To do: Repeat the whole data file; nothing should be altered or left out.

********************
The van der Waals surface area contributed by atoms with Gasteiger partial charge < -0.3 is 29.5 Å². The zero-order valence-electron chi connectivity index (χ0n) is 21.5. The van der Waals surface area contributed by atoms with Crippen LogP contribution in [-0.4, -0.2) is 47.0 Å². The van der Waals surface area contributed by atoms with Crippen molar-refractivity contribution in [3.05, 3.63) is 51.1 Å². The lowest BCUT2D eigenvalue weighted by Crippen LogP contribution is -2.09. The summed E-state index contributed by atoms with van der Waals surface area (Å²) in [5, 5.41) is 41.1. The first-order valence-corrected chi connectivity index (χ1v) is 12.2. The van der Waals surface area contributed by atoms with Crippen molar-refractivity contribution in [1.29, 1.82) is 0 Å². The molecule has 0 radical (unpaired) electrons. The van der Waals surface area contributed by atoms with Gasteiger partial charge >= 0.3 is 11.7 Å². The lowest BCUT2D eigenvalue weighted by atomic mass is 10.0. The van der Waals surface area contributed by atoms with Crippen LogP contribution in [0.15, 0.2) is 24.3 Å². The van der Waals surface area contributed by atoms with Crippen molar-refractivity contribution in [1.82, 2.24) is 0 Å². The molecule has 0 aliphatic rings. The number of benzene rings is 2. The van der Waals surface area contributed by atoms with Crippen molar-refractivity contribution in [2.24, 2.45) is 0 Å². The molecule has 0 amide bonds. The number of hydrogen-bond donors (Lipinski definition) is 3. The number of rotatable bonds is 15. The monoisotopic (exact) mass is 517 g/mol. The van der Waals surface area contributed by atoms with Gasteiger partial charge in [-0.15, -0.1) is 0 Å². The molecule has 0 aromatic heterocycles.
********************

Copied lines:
The van der Waals surface area contributed by atoms with Gasteiger partial charge < -0.3 is 29.5 Å². The zero-order valence-electron chi connectivity index (χ0n) is 21.5. The van der Waals surface area contributed by atoms with Crippen LogP contribution in [-0.4, -0.2) is 47.0 Å². The van der Waals surface area contributed by atoms with Crippen molar-refractivity contribution in [3.05, 3.63) is 51.1 Å². The lowest BCUT2D eigenvalue weighted by Crippen LogP contribution is -2.09. The summed E-state index contributed by atoms with van der Waals surface area (Å²) in [5, 5.41) is 41.1. The first-order valence-corrected chi connectivity index (χ1v) is 12.2. The van der Waals surface area contributed by atoms with Crippen molar-refractivity contribution in [1.29, 1.82) is 0 Å². The molecule has 0 radical (unpaired) electrons. The van der Waals surface area contributed by atoms with Gasteiger partial charge >= 0.3 is 11.7 Å². The lowest BCUT2D eigenvalue weighted by atomic mass is 10.0. The van der Waals surface area contributed by atoms with Crippen LogP contribution in [0.15, 0.2) is 24.3 Å². The van der Waals surface area contributed by atoms with Crippen molar-refractivity contribution in [1.82, 2.24) is 0 Å². The molecule has 0 aliphatic rings. The number of benzene rings is 2. The van der Waals surface area contributed by atoms with Crippen molar-refractivity contribution in [2.24, 2.45) is 0 Å². The molecule has 0 amide bonds. The number of hydrogen-bond donors (Lipinski definition) is 3. The number of rotatable bonds is 15. The monoisotopic (exact) mass is 517 g/mol. The van der Waals surface area contributed by atoms with Gasteiger partial charge in [-0.15, -0.1) is 0 Å². The molecule has 0 aromatic heterocycles.